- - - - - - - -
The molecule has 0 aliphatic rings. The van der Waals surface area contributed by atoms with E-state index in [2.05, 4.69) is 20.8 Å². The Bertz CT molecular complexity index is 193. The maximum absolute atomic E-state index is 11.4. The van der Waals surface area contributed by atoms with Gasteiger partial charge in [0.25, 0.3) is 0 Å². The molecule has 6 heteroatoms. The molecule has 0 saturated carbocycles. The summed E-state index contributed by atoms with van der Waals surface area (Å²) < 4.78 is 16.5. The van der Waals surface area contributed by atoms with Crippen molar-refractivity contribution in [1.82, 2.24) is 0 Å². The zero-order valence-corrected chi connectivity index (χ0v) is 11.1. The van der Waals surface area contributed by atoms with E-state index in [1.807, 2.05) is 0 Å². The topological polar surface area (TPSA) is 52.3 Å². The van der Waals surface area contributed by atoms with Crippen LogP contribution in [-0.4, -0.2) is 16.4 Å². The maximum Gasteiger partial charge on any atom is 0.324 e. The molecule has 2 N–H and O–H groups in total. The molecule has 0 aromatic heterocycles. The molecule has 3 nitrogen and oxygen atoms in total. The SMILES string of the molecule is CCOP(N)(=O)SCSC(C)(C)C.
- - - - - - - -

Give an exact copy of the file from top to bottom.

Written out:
The molecule has 0 aliphatic rings. The van der Waals surface area contributed by atoms with E-state index in [2.05, 4.69) is 20.8 Å². The Bertz CT molecular complexity index is 193. The maximum absolute atomic E-state index is 11.4. The van der Waals surface area contributed by atoms with Gasteiger partial charge in [0.25, 0.3) is 0 Å². The molecule has 6 heteroatoms. The molecule has 0 saturated carbocycles. The summed E-state index contributed by atoms with van der Waals surface area (Å²) < 4.78 is 16.5. The van der Waals surface area contributed by atoms with Crippen molar-refractivity contribution in [1.82, 2.24) is 0 Å². The zero-order valence-corrected chi connectivity index (χ0v) is 11.1. The van der Waals surface area contributed by atoms with E-state index in [1.807, 2.05) is 0 Å². The topological polar surface area (TPSA) is 52.3 Å². The van der Waals surface area contributed by atoms with Crippen LogP contribution in [-0.4, -0.2) is 16.4 Å². The maximum Gasteiger partial charge on any atom is 0.324 e. The molecule has 2 N–H and O–H groups in total. The molecule has 0 aromatic heterocycles. The molecule has 3 nitrogen and oxygen atoms in total. The SMILES string of the molecule is CCOP(N)(=O)SCSC(C)(C)C.